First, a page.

• You can still smoke in most pubs. General rule is you can smoke in places that don’t have kitchens. Just something to be prepared for before you remember what pubs in Wales were like 25 years ago.

Getting Around Town – The buses, trolleybuses and trams are all unified under one single umbrella. Tickets are purchased from vending machines at each individual stop and you must validate them when you enter the bus or tram. They work on a time basis; your ticket is time stamped from when it is validated and the length of time it is valid for is pre-printed depending on which ticket you buy. A ticket for 30 minutes travel is 90 cents and you can swap between bus/trolleybus/trams within your allotted time.

From Bratislava airport the 61 bus into town passes through Trnavske Myto, the main public transport interchange, onto the main railway station. Otherwise, your option is to take a taxi. As mentioned, never take a taxi off the street. Taxis are actually exceptionally cheap if you get them the correct way. You can get taxis if you download one of the following apps: Uber, Bolt, Hop In.

I personally use Hop In because unlike Uber and Bolt, Hop In drivers are actual, proper taxi drivers so they don’t mess about and know the best routes to take.

PART THREE: BRATISLAVA DRINKING; PLACES & PRICES

What To Drink – Slovakia is one of a few countries that doesn’t use % when quoting beer strength; instead degrees are still used. So a basic lager is 10˚ (~4.5%) and ales are usually between 12-15˚ (~5.5-6.8%) but, for some reason, supermarket bottles might say 10% even though it isn’t.

Good Beers: Pilsner Urquell (Cz) Translation: Plzeň Original Source Gambrinus (Cz) Primator (Cz) Zlaty Bažant ’73 (Sk) – specifically the ’73 and not normal ZB Translation: Golden Pheasant Kaltenecker (Sk) Urpiner (Sk).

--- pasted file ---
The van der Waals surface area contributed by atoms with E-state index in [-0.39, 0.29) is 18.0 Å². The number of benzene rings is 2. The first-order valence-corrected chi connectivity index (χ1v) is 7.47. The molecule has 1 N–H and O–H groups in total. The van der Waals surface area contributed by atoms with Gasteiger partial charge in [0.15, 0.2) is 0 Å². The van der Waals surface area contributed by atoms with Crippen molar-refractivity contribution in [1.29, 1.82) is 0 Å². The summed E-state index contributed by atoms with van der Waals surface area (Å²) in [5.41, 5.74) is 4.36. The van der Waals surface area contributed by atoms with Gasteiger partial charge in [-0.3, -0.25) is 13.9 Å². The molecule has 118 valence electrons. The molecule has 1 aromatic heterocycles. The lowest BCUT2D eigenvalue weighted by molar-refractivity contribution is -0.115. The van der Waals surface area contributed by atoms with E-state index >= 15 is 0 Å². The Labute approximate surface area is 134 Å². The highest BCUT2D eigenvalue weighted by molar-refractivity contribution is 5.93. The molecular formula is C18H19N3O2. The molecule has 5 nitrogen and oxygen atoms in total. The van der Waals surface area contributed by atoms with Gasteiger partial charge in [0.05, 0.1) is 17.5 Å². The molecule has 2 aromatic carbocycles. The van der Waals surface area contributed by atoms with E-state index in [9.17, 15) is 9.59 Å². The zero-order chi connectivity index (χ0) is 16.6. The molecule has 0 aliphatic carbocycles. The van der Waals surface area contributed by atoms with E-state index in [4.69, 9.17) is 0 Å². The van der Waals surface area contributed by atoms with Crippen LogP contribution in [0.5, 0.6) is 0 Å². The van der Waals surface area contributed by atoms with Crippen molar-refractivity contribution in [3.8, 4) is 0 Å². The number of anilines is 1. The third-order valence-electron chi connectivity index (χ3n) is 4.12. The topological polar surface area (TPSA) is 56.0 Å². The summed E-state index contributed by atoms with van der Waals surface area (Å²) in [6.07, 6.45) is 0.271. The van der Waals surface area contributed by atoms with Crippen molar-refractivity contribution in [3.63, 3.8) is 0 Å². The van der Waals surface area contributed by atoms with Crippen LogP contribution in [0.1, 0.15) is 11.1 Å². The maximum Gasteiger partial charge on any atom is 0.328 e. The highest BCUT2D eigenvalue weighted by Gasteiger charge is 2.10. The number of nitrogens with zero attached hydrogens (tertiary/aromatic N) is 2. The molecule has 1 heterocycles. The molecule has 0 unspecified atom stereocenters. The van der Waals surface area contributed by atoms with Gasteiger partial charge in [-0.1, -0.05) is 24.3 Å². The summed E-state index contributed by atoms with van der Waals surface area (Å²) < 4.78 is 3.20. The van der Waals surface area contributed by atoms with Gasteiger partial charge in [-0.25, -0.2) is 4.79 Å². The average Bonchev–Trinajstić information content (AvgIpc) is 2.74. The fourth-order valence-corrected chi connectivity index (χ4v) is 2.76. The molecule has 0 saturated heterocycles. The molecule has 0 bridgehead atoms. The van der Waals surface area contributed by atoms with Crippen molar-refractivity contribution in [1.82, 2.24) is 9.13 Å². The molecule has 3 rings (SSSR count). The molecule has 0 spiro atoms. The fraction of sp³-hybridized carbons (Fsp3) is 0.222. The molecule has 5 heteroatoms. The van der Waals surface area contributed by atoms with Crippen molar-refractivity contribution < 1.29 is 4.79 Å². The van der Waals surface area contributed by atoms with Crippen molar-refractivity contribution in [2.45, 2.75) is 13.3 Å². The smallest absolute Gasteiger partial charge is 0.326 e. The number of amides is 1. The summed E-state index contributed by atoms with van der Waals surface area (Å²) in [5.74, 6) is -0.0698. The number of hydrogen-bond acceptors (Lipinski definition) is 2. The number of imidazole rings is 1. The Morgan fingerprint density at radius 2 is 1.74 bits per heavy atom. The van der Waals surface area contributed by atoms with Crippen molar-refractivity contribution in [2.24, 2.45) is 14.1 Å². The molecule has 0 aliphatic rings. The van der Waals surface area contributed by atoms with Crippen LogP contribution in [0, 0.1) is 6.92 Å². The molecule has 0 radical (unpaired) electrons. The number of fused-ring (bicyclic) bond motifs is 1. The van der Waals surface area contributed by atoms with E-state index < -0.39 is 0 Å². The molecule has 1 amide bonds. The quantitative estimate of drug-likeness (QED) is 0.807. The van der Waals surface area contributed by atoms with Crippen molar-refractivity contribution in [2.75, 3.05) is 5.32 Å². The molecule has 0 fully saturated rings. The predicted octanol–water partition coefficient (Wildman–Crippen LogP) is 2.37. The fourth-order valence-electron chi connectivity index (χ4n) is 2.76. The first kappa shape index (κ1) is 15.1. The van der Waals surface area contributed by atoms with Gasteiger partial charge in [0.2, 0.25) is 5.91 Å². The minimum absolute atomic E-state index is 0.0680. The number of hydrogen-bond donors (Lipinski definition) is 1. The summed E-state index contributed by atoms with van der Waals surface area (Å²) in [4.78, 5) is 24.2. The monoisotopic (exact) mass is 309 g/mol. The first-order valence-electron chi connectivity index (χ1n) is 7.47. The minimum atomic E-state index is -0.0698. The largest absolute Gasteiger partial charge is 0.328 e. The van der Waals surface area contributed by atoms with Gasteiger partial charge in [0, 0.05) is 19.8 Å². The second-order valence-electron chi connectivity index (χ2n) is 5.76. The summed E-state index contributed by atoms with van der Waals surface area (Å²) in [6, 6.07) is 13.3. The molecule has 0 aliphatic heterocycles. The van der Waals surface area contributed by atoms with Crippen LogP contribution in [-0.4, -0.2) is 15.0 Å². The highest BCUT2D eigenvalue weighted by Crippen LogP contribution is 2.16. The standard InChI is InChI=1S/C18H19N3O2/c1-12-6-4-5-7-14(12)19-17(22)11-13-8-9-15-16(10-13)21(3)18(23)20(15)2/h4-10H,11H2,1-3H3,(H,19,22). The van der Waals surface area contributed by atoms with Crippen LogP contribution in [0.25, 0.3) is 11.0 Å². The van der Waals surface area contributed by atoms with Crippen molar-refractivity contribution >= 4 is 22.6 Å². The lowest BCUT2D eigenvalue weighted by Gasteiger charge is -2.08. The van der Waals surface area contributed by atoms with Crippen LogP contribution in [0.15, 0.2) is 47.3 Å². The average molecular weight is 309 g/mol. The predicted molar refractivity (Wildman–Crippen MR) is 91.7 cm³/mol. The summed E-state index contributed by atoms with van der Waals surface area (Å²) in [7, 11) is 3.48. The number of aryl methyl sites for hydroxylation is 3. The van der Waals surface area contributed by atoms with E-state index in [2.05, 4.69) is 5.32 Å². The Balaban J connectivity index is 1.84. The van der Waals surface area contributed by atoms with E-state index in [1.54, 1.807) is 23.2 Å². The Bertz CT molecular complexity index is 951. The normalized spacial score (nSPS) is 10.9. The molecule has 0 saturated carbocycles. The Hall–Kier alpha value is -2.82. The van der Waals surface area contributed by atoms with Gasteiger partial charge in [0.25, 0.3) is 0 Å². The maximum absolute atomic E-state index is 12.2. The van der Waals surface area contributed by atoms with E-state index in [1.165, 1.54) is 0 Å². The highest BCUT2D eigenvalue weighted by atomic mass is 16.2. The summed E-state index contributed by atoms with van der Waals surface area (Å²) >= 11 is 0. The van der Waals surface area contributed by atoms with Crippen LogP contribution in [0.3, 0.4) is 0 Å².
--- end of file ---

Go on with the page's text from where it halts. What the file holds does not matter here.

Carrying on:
Slovakia doesn’t have quite as strong a brewing tradition as Czechia, hence more Czech beers being palatable. Slovakia is big on distilled fruit spirits for anyone brave enough to try them. They’re probably nasty to anyone trying them for the first time but well worth a go if you want to say you’ve tried them:

  • Borovička – juniper, a bit like raw gin. My personal favourite.
  • Slivovica – plum. Disgusting and only for the brave.
  • Jablkovica – apple
  • Jahodovica – strawberry
  • Pomerančovica – orange
  • Tatransky čaj – Tatra tea. A very strong, 52% herbal spirit. Actually very tasty but it gets you pissed very quickly.

Borovička, slivovica and Tatratea are the most common spirits you’ll find in bars and restaurants.

Important: A standard, single measurement for all spirits in Slovakia is 40ml and not the 25ml you’d be used to at home. Also, beers usually come with big heads. That’s just how they like them.

Where To Drink – Goblins Pub – a big pub that can handle groups of people; don’t order the Staropramen and order the Pilsner or Guinness instead. Opens at 5pm and stays open late every night. Smoking is permitted in the main bar.

Uisce Beatha – a small bar that is only suited for small batches of 3-5 people rather than big groups. Specialises in whisky but has excellent Primator beer and a different guest ale each week. Also does a great gin & tonic. Opens from 3pm every afternoon. Non-smoking.

Čierny Pes (Black Dog) – Just up the road from Uisce Beatha if you want to sample somewhere else.

Stupavar – A nice pub that specialises in beers. Lots of different craft beers to choose from. Non-smoking.

Papichulo – Slightly out of the town centre (you can follow the tram lines down Obchodna high street to find it) but also has a great selection of beers and is also open late every night. Has the neat gimmick of being a refurbished public toilet but don’t let that put you off; there are three pubs in town like this and they’re all great. Also opens at 5pm and stays open late every night.